Monday, November 09, 2015

:: "The Commission has been unequivocal in declaring that it has no intent to regulate edge providers."

In Re Consumer Watchdog Petition for Rulemaking toRequire Edge Providers to Honor ‘Do Not Track’Requests Released: November 6, 2015

1. In this Order, we dismiss Consumer Watchdog’s request that the Commission “initiate arulemaking proceeding requiring ‘edge providers’ (like Google, Facebook, YouTube, Pandora, Netflix, and LinkedIn) to honor ‘Do Not Track’ Requests from consumers.” 1 The Commission has been unequivocal in declaring that it has no intent to regulate edge providers.

2 We therefore find that, pursuant to section 1.401(e) of our rules, the Consumer Watchdog Petition “plainly do[es] not warrant consideration by the Commission.”3 2. Section 222 of the Communications Act governs telecommunications carriers’ protection and use of information obtained from their customers or other carriers, and calibrates the protection of such information based on its sensitivity. The Commission has adopted rules implementing section 222’s privacy protections with respect to providers of voice services, has amended those rules over time to respond to emerging threats to consumer privacy, and has vigorously enforced those rules.4

3. Earlier this year, when the Commission reclassified broadband Internet access service (BIAS) as a telecommunications service under Title II of the Communications Act, it declined to forbear from applying section 222 to BIAS providers. 5 The Commission found that broadband providers “serve as a necessary conduit for information passing between an Internet user and Internet sites or other Internet users, and are in a position to obtain vast amounts of personal and proprietary information about their customers.”6 Recognizing, however, that the existing rules were written for voice services, the Commission held it was “not persuaded that the Commission’s current rules implementing section 222 necessarily would be well suited to broadband Internet access service.”7 It therefore forbore from applying the section 222 rules to BIAS services, “pending adoption of rules to govern broadband Internet access service in a separate rulemaking proceeding.”8 At the same time, the Commission specified that in reclassifying BIAS, it was not “regulating the Internet, per se, or any Internet applications or content.”9 Rather, as the Commission explained, its “reclassification of broadband Internet access service involves only the transmission component of Internet access service.”10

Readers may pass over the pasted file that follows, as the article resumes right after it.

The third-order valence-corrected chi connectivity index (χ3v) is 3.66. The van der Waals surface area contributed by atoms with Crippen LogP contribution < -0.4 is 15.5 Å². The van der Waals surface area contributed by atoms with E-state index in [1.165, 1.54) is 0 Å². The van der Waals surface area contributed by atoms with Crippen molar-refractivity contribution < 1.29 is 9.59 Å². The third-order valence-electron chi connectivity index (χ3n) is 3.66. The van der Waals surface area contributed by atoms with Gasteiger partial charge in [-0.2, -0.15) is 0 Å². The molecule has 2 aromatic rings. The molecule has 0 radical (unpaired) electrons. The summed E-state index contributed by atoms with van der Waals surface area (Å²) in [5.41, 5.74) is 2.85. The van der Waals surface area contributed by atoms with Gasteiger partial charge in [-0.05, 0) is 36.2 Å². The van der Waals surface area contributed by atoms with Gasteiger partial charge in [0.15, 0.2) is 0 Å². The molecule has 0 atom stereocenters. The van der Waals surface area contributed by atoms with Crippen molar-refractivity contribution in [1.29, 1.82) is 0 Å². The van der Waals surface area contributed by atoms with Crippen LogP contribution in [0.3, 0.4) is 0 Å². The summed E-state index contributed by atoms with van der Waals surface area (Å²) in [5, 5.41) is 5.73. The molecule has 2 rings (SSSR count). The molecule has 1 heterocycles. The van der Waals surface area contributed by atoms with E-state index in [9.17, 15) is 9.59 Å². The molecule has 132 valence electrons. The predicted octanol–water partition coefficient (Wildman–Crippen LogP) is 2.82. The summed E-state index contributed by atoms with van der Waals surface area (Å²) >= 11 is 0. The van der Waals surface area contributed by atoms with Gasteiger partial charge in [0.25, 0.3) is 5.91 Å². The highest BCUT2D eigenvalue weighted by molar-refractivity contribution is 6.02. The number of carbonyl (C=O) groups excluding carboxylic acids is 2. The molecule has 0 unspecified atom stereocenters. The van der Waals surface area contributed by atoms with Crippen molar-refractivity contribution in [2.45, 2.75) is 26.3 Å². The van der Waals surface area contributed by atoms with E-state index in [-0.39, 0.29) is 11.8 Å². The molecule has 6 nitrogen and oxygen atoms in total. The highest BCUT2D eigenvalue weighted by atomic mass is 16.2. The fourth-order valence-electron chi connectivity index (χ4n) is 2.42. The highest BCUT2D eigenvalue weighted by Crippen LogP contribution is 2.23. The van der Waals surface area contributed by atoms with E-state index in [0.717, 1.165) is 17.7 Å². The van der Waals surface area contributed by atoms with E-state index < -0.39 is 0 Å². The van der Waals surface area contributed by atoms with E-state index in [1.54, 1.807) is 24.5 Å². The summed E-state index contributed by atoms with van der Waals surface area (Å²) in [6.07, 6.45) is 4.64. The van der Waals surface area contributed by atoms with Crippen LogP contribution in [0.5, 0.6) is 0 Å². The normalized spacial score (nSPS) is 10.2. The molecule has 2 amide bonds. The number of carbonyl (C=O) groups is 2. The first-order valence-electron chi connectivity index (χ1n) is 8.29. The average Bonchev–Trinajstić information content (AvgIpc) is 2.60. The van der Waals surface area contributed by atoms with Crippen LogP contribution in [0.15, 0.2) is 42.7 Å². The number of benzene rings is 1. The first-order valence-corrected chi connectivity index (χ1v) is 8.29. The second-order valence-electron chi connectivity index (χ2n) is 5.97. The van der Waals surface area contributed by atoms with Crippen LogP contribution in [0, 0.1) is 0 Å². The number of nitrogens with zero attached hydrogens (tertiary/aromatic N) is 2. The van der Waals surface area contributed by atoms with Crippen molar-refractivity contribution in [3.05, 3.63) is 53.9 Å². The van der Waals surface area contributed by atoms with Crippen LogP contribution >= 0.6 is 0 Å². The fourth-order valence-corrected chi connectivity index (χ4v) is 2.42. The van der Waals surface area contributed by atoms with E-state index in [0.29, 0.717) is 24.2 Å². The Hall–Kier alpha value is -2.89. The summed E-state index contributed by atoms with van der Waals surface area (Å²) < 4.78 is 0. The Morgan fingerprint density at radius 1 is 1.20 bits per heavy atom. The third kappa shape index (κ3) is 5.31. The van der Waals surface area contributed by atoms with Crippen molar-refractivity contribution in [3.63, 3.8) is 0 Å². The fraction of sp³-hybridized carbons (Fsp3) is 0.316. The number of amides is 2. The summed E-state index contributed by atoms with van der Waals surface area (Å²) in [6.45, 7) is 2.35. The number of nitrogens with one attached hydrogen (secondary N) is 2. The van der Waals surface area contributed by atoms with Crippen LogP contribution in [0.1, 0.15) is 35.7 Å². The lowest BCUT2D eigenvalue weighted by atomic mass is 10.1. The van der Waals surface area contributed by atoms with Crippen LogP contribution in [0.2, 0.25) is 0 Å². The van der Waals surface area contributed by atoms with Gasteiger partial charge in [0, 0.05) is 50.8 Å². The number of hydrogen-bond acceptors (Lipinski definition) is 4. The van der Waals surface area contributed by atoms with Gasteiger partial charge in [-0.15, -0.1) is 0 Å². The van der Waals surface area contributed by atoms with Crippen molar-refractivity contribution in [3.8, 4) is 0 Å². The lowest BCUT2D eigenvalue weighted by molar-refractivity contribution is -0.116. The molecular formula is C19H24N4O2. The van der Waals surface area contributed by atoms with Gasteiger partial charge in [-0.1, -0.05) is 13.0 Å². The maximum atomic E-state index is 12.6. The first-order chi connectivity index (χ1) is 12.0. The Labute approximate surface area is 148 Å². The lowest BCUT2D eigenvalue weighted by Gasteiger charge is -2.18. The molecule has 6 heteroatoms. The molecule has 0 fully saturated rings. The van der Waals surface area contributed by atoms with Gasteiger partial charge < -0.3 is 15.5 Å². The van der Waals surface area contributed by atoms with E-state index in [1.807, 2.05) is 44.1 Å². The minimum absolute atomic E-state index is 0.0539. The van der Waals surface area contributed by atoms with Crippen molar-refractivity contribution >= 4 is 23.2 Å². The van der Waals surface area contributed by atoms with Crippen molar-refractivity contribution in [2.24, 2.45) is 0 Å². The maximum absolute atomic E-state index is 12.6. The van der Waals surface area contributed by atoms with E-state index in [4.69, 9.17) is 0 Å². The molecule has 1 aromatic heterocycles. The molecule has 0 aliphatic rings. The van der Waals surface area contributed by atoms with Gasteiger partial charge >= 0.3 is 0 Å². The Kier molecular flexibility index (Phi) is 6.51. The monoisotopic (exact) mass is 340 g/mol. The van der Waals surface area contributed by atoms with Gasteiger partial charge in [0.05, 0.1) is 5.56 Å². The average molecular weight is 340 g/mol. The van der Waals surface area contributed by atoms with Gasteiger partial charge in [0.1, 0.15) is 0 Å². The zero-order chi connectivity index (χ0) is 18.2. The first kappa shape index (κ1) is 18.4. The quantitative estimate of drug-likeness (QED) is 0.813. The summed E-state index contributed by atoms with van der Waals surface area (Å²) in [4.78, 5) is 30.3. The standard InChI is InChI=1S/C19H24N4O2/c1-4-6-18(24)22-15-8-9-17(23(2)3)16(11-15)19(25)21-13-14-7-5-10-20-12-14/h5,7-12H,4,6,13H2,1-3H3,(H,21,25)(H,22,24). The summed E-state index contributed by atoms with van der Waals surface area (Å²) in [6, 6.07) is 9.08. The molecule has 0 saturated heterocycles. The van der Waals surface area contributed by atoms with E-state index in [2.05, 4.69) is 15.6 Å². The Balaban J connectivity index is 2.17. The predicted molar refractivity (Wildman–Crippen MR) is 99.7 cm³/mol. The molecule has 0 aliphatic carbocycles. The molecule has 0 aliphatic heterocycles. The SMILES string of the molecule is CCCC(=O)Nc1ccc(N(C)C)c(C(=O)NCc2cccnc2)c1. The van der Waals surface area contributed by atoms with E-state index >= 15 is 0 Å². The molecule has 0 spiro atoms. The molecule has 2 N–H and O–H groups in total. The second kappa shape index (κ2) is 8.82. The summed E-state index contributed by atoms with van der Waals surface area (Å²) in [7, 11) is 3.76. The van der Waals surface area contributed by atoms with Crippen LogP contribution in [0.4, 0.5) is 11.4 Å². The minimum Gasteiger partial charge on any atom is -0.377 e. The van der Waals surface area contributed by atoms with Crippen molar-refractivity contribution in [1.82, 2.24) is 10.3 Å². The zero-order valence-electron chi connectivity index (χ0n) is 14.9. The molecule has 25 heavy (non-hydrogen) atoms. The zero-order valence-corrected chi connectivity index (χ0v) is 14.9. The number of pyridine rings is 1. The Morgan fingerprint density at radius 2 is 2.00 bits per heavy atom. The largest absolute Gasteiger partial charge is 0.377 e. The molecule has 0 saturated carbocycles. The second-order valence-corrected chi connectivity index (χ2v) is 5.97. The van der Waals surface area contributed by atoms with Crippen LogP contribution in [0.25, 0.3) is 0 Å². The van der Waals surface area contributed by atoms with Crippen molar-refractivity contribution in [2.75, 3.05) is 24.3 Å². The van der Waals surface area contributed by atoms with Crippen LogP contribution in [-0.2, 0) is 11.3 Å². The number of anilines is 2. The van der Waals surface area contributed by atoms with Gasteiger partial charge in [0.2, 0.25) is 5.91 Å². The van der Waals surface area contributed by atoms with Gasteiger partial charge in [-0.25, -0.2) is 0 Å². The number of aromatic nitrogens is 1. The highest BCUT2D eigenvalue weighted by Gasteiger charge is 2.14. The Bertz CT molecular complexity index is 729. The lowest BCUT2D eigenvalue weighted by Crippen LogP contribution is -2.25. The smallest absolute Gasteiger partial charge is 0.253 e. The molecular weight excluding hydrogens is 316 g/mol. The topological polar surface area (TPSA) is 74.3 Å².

4. Consumer Watchdog’s request that “the Commission should, in addition to the CPNI rules it intends to adopt, promulgate rules protecting the authorized use of consumers’ personal information by requiring edge providers to honor ‘Do Not Track’ Requests” is inconsistent with the Commission’s articulation of the effect of its reclassification of BIAS and the scope of the privacy practices it stated that it intends to address pursuant to that reclassification. 11 We therefore find that the Consumer Watchdog Petition plainly does not warrant consideration by the Commission pursuant to section 1.401(e) of the Commission’s rules.

5. Accordingly, IT IS ORDERED that, pursuant to sections 0.91, 0.291, and 1.401(e) of the Commission’s rules, 47 C.F.R. §§ 0.91, 0.291, 1.401(e), Consumer Watchdog’s Petition for Rulemaking to Require Edge Providers to Honor ‘Do Not Track’ Requests IS DISMISSED.


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